Who’s messing with whose jobs?

Gov. Jerry Brown ought to cut his Texas brother, Rick Perry, a little slack.

Texas Gov. Perry arrived in the Golden State this week trolling for California businesses he could poach and carry home with him in his saddlebags. His trip here comes on the heels of a Texas radio come-on, which aired statewide, and which Brown memorably dismissed as “barely a fart.”

But there are reasons why Perry’s efforts deserve more serious scrutiny.


One is that the campaign exposes an important shortcoming of Texas’ job-development program: It focuses on using incentives to steal jobs from other states because it’s not so hot at creating jobs from scratch. Some of the jobs it has managed to attract are low-skilled manufacturing, call centers, etc., which can just as easily leave when another state decides to offer a better incentive than Texas. Sooner or later, one will.

Many of Texas’ most highly touted victories, moreover, involve companies that may well have located some employees in Texas even without incentives, which means that Texas wasted its money. For example, Apple made a deal last year to employ 3,600 workers in Austin, the location of the University of Texas and the closest thing to a high-tech hub in the state. The median pay of those workers will be $40,000, according to state officials, who will fork over $13.6 million to Apple for the score.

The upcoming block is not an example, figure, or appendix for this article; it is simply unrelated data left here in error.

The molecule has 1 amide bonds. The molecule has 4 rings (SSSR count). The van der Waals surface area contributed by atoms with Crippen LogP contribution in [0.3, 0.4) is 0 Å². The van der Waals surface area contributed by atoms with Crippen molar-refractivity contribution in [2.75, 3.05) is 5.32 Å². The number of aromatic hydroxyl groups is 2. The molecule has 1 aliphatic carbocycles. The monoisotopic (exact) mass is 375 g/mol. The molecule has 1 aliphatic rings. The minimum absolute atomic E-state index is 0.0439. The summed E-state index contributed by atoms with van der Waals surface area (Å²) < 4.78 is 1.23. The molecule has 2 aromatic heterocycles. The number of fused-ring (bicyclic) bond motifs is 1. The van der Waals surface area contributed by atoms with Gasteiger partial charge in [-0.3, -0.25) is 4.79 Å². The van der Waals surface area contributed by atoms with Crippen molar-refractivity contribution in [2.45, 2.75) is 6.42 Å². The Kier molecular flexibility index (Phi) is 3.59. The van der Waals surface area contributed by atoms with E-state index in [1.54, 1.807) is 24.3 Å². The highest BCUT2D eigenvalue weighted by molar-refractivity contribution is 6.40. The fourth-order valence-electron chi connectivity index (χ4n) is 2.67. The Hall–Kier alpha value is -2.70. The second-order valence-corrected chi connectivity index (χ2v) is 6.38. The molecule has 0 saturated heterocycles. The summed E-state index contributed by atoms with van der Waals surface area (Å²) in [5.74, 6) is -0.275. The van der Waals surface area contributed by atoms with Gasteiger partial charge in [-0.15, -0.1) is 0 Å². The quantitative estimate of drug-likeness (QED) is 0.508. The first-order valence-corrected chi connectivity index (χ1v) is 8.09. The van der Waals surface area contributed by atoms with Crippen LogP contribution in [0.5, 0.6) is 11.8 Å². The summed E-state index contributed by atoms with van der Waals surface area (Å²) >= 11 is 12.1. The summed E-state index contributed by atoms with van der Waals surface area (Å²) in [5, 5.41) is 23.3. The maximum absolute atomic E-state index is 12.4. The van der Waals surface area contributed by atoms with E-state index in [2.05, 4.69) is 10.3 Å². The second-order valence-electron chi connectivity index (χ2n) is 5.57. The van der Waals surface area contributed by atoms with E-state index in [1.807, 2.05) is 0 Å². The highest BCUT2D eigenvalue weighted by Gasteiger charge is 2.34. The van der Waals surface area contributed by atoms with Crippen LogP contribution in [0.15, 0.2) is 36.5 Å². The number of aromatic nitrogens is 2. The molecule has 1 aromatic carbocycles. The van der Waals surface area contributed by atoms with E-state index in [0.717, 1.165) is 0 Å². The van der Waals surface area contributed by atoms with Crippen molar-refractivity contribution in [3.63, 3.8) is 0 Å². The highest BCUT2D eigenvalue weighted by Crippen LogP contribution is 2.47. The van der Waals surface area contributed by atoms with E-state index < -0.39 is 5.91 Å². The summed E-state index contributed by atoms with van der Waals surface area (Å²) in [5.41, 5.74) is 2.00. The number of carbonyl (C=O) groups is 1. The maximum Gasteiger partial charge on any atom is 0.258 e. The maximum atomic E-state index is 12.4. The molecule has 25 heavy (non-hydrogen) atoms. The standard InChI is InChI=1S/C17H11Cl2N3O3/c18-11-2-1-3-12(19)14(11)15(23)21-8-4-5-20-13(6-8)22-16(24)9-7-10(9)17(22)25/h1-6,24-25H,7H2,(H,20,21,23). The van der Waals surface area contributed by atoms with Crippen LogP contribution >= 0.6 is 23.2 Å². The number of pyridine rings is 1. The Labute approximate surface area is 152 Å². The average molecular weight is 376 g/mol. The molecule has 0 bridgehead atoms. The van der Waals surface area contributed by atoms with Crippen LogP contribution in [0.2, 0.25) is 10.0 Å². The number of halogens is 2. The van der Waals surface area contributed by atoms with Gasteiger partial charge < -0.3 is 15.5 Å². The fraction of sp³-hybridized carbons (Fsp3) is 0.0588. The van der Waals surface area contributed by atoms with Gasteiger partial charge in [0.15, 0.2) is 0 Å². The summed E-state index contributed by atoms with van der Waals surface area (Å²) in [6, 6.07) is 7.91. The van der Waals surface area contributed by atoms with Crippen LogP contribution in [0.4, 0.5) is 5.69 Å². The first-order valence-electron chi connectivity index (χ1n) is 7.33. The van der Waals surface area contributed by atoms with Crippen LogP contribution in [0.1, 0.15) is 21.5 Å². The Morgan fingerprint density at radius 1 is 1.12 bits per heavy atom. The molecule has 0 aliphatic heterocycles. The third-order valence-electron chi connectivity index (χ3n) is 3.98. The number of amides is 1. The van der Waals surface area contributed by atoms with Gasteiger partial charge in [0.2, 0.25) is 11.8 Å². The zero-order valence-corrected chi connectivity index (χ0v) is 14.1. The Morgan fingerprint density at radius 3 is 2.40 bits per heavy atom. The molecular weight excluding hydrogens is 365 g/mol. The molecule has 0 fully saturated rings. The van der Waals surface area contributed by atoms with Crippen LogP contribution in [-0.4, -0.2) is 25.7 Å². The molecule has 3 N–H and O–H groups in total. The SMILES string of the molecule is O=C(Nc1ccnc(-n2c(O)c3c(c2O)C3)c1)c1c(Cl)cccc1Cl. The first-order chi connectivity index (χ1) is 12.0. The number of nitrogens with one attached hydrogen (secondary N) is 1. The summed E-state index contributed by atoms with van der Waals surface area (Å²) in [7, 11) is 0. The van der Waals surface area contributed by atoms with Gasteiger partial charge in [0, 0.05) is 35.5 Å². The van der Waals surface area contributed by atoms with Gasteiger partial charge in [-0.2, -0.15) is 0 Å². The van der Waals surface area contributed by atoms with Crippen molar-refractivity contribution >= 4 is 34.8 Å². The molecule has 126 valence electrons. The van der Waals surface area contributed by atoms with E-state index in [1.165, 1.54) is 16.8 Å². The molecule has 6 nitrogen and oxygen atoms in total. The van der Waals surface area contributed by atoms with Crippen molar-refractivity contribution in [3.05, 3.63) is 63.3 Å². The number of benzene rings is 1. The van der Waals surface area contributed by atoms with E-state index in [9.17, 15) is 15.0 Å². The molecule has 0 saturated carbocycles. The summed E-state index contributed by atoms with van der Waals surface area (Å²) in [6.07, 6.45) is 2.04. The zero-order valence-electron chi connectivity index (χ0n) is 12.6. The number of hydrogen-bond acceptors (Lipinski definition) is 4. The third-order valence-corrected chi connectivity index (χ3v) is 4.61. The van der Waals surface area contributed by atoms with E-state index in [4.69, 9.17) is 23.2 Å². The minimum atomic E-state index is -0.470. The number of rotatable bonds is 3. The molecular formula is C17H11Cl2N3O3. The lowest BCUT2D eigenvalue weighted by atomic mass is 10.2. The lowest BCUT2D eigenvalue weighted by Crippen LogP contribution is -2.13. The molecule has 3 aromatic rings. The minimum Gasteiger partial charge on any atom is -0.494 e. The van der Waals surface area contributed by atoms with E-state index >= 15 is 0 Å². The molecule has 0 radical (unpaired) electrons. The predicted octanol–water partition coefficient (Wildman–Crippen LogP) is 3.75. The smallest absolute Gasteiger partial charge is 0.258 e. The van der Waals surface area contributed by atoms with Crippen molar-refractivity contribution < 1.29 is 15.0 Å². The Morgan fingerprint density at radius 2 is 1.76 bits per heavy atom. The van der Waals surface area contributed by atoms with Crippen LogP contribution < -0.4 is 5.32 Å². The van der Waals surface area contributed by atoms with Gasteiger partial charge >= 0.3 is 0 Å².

Still, Brown should be more circumspect. Perry’s foray into California should cause shame, not gloating, in Sacramento. Texas would find it much harder to poach in California if this state did even a tiny bit to serve its small manufacturers, who are — Texas is right! — beset with high costs and regulatory constraints.

As we’ve documented in recent weeks, California’s job preservation strategy lacks rapid-response teams with the knowledge and authority to mediate regulatory conflicts, not to mention outreach to see that business owners know what assistance programs even exist.

California has no strategy governing how it hands out tax breaks to industry, so it spends hundreds of millions to protect Hollywood jobs and create stem cell research institutions, while leaving basic manufacturing and the University of California to go fish. Does it get the best bang for its bucks? Who knows? No one in the capital even bothers to ask the question.

That’s not the only field in which California’s lack of strategic thinking hurts. As Milken Institute economist Kevin Klowden observed recently, the state’s failure to craft an industrial export policy has dropped it over the last decade from first to fifth place in the value of its manufacturing exports, behind Alabama, Florida, Pennsylvania and, yes, Texas.

And California has failed to push back against Texas’ inflated pitch.

The two states are a lot more similar than either Brown or Perry might like to admit. (I know the thought makes me queasy.) Both struggle with the costs of cultural and economic diversity, which show up in statistics such as educational attainment. Texas children score somewhat better on standardized tests in grade school, but California runs ahead in measures that factor in higher education.

Both states are engines of job growth. The Bureau of Labor Statistics placed them in first and second place for net new nonfarm jobs in 2012. Texas gained 260,800, California 225,900, though Texas did so with a gain of 3,400 government jobs, and California scored despite losing 31,000 government jobs.